At first sight, these two strategies aren’t linked to passion.
But it’s all about perspective:
Passion is about yourself. It’s a self-centered worldview. You just want to feel good about yourself.
Making money, however, shifts all focus to other people. When you solve other people’s problems, they give you money.
So, to summarize, passion alone doesn’t make you rich.
Temperate passion, however, combined with a solid skill-set, creativity, discipline, and a good strategy has a good chance to succeed.
5. Following Your Passion Makes You Happy
In the German language, passion is described by the word “Leidenschaft”, which basically means “creates pain”.
Germans aren’t known to be overly optimistic, but this word makes perfect sense.
Opening your heart and truly following your passion is a painful process — that’s why most people are too afraid to do it. It leaves you vulnerable and weak.
Think of the famous painter Vincent van Gogh. He paved the way for modern art and is one of the most important painters of all time. At the same time, he was a social outcast, schizophrenic, and never sold a painting during his lifetime.
It may be an extreme example, but was his passion worth it?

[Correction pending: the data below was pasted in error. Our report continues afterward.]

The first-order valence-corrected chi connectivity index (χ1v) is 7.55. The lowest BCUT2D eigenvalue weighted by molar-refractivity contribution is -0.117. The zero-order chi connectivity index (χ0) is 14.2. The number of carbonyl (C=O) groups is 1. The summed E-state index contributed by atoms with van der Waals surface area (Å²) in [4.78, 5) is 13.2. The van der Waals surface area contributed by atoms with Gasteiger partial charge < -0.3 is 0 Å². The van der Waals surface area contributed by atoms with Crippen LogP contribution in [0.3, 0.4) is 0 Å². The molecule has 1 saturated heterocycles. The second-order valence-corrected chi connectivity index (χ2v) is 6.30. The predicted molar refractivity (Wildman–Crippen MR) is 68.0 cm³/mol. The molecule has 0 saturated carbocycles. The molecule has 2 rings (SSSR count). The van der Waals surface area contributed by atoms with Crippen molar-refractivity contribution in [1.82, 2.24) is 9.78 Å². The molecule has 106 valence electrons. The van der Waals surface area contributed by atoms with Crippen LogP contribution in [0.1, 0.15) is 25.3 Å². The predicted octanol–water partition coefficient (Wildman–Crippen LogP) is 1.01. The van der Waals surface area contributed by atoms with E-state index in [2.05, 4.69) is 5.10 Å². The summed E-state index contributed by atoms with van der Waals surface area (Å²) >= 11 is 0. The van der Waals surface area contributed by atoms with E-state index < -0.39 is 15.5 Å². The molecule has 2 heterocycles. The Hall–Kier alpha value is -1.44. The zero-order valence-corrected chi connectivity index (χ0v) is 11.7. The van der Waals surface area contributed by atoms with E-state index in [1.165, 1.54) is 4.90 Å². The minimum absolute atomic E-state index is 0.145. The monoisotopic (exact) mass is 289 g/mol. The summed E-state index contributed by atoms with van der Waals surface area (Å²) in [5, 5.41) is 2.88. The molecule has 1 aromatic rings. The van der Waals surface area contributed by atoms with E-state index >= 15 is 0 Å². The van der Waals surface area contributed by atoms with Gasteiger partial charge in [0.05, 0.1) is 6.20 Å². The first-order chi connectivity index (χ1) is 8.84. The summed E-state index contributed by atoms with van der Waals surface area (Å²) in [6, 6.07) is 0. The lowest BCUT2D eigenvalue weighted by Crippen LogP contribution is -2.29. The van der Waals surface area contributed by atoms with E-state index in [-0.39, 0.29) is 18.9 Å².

So, keep in mind that people might make fun of your passion. You’ll burn out a lot. Rejection will be your best friend. Nobody will understand you.
Are you ready for this?
Don’t get me wrong, passion clearly exists. I firmly believe that people can improve their lives dramatically once they learn how to follow their inner compass.
But it’s not as black or white as you’ve been told.
To make this statement clear, let’s forget the word passion for a minute. Instead, ask yourself this:
- What would you do for free?
- What makes you feel alive?
- How can you help other people?
- What kind of activities gives you energy?
- What are you talking about all day long?
The better you can answer these kinds of questions, the easier it will be to discover your passion.
I’m currently creating a free email course that teaches you how to develop and monetize your passion in the smartest way possible. Join the waiting list.